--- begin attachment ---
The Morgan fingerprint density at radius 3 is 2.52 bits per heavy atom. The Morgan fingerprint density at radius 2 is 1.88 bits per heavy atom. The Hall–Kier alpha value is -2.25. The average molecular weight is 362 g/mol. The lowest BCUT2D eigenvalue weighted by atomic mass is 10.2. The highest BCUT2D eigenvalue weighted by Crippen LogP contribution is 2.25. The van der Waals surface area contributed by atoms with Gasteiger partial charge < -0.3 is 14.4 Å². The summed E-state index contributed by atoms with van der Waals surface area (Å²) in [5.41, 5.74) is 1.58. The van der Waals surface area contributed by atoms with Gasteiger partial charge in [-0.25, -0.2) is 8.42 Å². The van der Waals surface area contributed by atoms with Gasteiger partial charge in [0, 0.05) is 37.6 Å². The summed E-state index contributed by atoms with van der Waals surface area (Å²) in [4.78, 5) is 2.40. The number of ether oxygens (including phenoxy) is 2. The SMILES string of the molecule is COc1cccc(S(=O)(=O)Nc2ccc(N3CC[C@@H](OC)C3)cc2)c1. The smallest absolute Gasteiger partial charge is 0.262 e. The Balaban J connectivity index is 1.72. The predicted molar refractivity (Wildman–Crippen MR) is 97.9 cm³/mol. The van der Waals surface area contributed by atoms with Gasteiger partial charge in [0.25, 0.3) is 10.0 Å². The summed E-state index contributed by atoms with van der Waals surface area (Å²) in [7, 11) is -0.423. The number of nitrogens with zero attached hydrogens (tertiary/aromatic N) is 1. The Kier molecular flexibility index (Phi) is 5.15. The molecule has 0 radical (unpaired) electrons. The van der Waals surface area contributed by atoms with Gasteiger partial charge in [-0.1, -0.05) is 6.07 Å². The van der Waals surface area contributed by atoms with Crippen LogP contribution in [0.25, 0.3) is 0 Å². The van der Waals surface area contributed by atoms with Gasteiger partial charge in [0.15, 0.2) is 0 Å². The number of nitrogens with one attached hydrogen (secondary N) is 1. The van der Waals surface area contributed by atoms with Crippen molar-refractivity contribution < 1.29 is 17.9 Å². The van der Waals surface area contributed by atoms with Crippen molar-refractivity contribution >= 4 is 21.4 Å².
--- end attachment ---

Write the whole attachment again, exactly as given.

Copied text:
The Morgan fingerprint density at radius 3 is 2.52 bits per heavy atom. The Morgan fingerprint density at radius 2 is 1.88 bits per heavy atom. The Hall–Kier alpha value is -2.25. The average molecular weight is 362 g/mol. The lowest BCUT2D eigenvalue weighted by atomic mass is 10.2. The highest BCUT2D eigenvalue weighted by Crippen LogP contribution is 2.25. The van der Waals surface area contributed by atoms with Gasteiger partial charge < -0.3 is 14.4 Å². The summed E-state index contributed by atoms with van der Waals surface area (Å²) in [5.41, 5.74) is 1.58. The van der Waals surface area contributed by atoms with Gasteiger partial charge in [-0.25, -0.2) is 8.42 Å². The van der Waals surface area contributed by atoms with Gasteiger partial charge in [0, 0.05) is 37.6 Å². The summed E-state index contributed by atoms with van der Waals surface area (Å²) in [4.78, 5) is 2.40. The number of ether oxygens (including phenoxy) is 2. The SMILES string of the molecule is COc1cccc(S(=O)(=O)Nc2ccc(N3CC[C@@H](OC)C3)cc2)c1. The smallest absolute Gasteiger partial charge is 0.262 e. The Balaban J connectivity index is 1.72. The predicted molar refractivity (Wildman–Crippen MR) is 97.9 cm³/mol. The van der Waals surface area contributed by atoms with Gasteiger partial charge in [0.25, 0.3) is 10.0 Å². The summed E-state index contributed by atoms with van der Waals surface area (Å²) in [7, 11) is -0.423. The number of nitrogens with zero attached hydrogens (tertiary/aromatic N) is 1. The Kier molecular flexibility index (Phi) is 5.15. The molecule has 0 radical (unpaired) electrons. The van der Waals surface area contributed by atoms with Gasteiger partial charge in [-0.1, -0.05) is 6.07 Å². The van der Waals surface area contributed by atoms with Crippen LogP contribution in [0.25, 0.3) is 0 Å². The van der Waals surface area contributed by atoms with Gasteiger partial charge in [0.15, 0.2) is 0 Å². The number of nitrogens with one attached hydrogen (secondary N) is 1. The van der Waals surface area contributed by atoms with Crippen molar-refractivity contribution < 1.29 is 17.9 Å². The van der Waals surface area contributed by atoms with Crippen molar-refractivity contribution >= 4 is 21.4 Å².